We do not invent language, we inherit it. Language has its own genius that re-creates itself through our use of it. We are the means by which it grows and keeps itself alive. Like a god, it speaks through us and survives us. Our minds are created by language; our thinking is made possible by the structure it provides, just as our bodies know only what our senses are capable of perceiving. And if we give ourselves to the language, embracing it, cherishing it word by word, laughing as we name the world, we may take on something of its grandeur and its majesty. I want to say that we receive its "grace', for we enter into the community of mind that crosses time and place, containing them. Every true poem, by its very nature, is a celebration of its inheritance—the language—which is never ours, though we, in our passing, partake of its ongoing grace.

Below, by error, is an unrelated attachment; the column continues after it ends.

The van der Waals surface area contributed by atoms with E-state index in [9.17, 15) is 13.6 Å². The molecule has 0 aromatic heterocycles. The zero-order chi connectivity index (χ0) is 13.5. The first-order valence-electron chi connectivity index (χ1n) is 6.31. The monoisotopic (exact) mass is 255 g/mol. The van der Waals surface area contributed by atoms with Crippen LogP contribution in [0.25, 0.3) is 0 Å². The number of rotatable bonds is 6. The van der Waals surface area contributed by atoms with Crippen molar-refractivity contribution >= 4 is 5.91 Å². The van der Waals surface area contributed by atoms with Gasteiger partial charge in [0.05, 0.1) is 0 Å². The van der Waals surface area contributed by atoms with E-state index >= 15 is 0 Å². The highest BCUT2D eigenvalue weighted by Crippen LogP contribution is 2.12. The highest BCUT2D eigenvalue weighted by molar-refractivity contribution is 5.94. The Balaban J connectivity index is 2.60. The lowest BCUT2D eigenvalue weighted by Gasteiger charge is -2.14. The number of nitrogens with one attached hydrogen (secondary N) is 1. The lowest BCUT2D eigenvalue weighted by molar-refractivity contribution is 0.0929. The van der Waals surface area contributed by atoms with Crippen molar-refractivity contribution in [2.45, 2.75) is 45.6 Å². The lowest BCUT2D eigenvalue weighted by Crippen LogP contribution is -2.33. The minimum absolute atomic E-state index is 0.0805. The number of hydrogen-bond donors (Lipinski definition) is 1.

(From “On Wording,” an essay by Robert Pack in Writers on Writing, edited by Robert Pack and Jay Parini, p.192)